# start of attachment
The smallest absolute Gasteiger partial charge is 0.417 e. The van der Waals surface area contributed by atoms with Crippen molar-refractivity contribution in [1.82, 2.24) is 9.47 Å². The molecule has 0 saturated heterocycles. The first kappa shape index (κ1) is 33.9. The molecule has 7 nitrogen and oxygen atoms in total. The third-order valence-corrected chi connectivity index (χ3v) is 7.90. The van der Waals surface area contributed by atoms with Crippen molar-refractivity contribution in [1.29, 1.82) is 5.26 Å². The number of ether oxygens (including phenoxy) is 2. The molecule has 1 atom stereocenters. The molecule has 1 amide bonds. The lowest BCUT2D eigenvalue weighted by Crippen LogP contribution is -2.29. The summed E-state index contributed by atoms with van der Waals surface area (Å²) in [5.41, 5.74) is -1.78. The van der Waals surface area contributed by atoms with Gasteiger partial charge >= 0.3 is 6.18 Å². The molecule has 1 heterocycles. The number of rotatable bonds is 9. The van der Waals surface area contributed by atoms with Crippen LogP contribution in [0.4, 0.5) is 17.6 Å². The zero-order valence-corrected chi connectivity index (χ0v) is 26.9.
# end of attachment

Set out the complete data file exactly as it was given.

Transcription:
The smallest absolute Gasteiger partial charge is 0.417 e. The van der Waals surface area contributed by atoms with Crippen molar-refractivity contribution in [1.82, 2.24) is 9.47 Å². The molecule has 0 saturated heterocycles. The first kappa shape index (κ1) is 33.9. The molecule has 7 nitrogen and oxygen atoms in total. The third-order valence-corrected chi connectivity index (χ3v) is 7.90. The van der Waals surface area contributed by atoms with Crippen molar-refractivity contribution in [1.29, 1.82) is 5.26 Å². The number of ether oxygens (including phenoxy) is 2. The molecule has 1 atom stereocenters. The molecule has 1 amide bonds. The lowest BCUT2D eigenvalue weighted by Crippen LogP contribution is -2.29. The summed E-state index contributed by atoms with van der Waals surface area (Å²) in [5.41, 5.74) is -1.78. The van der Waals surface area contributed by atoms with Gasteiger partial charge >= 0.3 is 6.18 Å². The molecule has 1 heterocycles. The number of rotatable bonds is 9. The van der Waals surface area contributed by atoms with Crippen LogP contribution in [0.4, 0.5) is 17.6 Å². The zero-order valence-corrected chi connectivity index (χ0v) is 26.9.